Rock Follies Explored, as they say, the Medium, but Exploring the Medium was not its first concern. Its first concern was to tell a story. Any work of art which sets out in the first instance to Explore its Medium will never be any good. This ancient truth sorely needs to be restated in a week which saw Verdi’s Macbeth (BBC2) given a production whose transcendental lousiness was rubbed in by a swathe of Radio Times articles hailing it as a breakthrough. These strident claims — several of which were made by the producer, Brian Large, on his own behalf — added up to a confident assertion that the opera had at last been translated into television terms. In fact it had been translated into a disaster. It sounded all right, but it looked like hell.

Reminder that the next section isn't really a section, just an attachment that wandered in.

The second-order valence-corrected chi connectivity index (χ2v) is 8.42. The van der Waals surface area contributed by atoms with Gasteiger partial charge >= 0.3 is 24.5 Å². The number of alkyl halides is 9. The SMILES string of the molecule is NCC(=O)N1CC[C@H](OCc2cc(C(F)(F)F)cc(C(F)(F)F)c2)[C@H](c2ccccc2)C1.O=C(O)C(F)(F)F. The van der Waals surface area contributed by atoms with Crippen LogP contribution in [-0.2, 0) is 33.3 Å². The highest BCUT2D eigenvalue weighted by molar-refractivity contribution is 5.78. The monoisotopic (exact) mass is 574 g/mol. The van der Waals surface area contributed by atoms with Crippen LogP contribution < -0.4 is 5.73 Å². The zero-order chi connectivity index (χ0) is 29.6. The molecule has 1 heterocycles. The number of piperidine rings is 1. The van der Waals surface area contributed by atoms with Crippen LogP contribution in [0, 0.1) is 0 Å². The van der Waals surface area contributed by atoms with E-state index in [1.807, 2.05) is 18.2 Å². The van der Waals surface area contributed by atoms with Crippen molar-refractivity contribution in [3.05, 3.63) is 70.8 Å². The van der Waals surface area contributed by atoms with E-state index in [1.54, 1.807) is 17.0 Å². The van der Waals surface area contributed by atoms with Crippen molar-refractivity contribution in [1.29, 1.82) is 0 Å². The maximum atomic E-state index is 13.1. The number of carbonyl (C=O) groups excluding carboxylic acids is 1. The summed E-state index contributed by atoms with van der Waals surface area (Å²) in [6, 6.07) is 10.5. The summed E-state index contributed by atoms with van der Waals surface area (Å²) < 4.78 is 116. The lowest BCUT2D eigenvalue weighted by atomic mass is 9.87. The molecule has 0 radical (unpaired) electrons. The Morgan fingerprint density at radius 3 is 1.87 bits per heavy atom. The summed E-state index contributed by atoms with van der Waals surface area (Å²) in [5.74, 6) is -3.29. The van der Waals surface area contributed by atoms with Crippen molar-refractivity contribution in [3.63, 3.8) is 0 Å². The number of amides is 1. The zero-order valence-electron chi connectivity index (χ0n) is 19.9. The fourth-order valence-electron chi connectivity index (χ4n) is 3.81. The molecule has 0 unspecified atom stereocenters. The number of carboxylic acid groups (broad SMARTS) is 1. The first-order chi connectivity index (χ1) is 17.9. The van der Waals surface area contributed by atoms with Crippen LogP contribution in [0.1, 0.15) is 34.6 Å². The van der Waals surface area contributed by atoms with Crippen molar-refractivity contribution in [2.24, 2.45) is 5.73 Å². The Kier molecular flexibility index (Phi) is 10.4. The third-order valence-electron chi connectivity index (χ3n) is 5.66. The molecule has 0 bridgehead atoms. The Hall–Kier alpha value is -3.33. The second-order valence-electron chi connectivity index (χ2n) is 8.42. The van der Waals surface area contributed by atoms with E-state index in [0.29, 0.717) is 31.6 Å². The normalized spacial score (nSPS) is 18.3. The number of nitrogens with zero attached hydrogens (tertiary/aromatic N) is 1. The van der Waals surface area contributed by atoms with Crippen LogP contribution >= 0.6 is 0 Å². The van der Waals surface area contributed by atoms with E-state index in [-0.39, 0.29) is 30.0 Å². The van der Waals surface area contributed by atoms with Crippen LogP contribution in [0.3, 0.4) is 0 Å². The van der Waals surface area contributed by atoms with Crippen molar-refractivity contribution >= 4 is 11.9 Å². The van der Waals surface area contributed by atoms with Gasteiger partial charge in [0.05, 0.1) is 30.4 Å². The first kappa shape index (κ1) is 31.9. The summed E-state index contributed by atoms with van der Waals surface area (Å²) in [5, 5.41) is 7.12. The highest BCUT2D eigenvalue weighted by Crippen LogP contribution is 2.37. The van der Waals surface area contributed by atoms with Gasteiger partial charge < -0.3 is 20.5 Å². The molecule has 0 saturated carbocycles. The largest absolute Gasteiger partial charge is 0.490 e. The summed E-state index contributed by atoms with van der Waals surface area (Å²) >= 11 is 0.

Calling it ‘the first British television studio production’ helped distract attention from the awkward fact that within living memory Southern TV transmitted the Glyndebourne Macbeth with brilliant success. I suppose Brian Large would have called that transmission stage-bound, but since it was a superlative staging anyway, and was shot with great subtlety, there was small reason to object. Besides, even if it is granted that an opera needs to be translated into television terms, Brian Large is not necessarily the ideal man for the task. Some of the more gullible critics might have cried up his production of The Flying Dutchman (‘made television history’ — TV Times), but in fact it was a load of old rubbish compared with, say, the recent German television production of Fidelio, which really did exploit the flexibility of the camera, although with such delicacy that you hardly noticed.